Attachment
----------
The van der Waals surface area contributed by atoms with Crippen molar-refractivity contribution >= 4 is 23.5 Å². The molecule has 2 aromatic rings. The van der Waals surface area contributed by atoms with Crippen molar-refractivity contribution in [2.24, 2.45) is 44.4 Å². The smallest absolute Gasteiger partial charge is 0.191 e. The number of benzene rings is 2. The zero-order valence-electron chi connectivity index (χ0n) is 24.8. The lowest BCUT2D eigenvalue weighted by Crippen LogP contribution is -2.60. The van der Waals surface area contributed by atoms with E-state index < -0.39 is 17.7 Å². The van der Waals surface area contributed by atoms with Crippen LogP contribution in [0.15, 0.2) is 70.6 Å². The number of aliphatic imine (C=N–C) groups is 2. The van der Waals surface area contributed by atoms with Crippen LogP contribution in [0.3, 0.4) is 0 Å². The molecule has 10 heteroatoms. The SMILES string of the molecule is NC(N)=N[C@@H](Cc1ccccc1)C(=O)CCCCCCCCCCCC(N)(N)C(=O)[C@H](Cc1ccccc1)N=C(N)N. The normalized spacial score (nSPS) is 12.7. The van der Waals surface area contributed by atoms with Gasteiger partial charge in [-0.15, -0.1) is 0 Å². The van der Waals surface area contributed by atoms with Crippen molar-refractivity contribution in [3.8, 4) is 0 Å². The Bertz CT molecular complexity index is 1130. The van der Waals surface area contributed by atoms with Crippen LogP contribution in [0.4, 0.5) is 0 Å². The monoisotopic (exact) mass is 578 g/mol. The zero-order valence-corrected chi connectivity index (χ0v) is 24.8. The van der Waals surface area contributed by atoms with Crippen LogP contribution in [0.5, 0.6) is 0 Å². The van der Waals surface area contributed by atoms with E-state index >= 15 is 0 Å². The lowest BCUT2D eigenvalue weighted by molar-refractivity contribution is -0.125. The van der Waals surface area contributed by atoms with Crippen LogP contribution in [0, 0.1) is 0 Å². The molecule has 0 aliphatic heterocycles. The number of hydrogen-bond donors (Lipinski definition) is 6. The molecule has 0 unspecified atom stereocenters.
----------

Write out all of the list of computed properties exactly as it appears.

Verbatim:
The van der Waals surface area contributed by atoms with Crippen molar-refractivity contribution >= 4 is 23.5 Å². The molecule has 2 aromatic rings. The van der Waals surface area contributed by atoms with Crippen molar-refractivity contribution in [2.24, 2.45) is 44.4 Å². The smallest absolute Gasteiger partial charge is 0.191 e. The number of benzene rings is 2. The zero-order valence-electron chi connectivity index (χ0n) is 24.8. The lowest BCUT2D eigenvalue weighted by Crippen LogP contribution is -2.60. The van der Waals surface area contributed by atoms with E-state index < -0.39 is 17.7 Å². The van der Waals surface area contributed by atoms with Crippen LogP contribution in [0.15, 0.2) is 70.6 Å². The number of aliphatic imine (C=N–C) groups is 2. The van der Waals surface area contributed by atoms with Crippen LogP contribution in [0.3, 0.4) is 0 Å². The molecule has 10 heteroatoms. The SMILES string of the molecule is NC(N)=N[C@@H](Cc1ccccc1)C(=O)CCCCCCCCCCCC(N)(N)C(=O)[C@H](Cc1ccccc1)N=C(N)N. The normalized spacial score (nSPS) is 12.7. The van der Waals surface area contributed by atoms with Gasteiger partial charge in [-0.15, -0.1) is 0 Å². The van der Waals surface area contributed by atoms with Crippen molar-refractivity contribution in [3.8, 4) is 0 Å². The Bertz CT molecular complexity index is 1130. The van der Waals surface area contributed by atoms with Crippen LogP contribution in [0.4, 0.5) is 0 Å². The monoisotopic (exact) mass is 578 g/mol. The zero-order valence-corrected chi connectivity index (χ0v) is 24.8. The van der Waals surface area contributed by atoms with Crippen LogP contribution in [0.5, 0.6) is 0 Å². The van der Waals surface area contributed by atoms with E-state index >= 15 is 0 Å². The lowest BCUT2D eigenvalue weighted by molar-refractivity contribution is -0.125. The van der Waals surface area contributed by atoms with Crippen LogP contribution in [0, 0.1) is 0 Å². The molecule has 0 aliphatic heterocycles. The number of hydrogen-bond donors (Lipinski definition) is 6. The molecule has 0 unspecified atom stereocenters.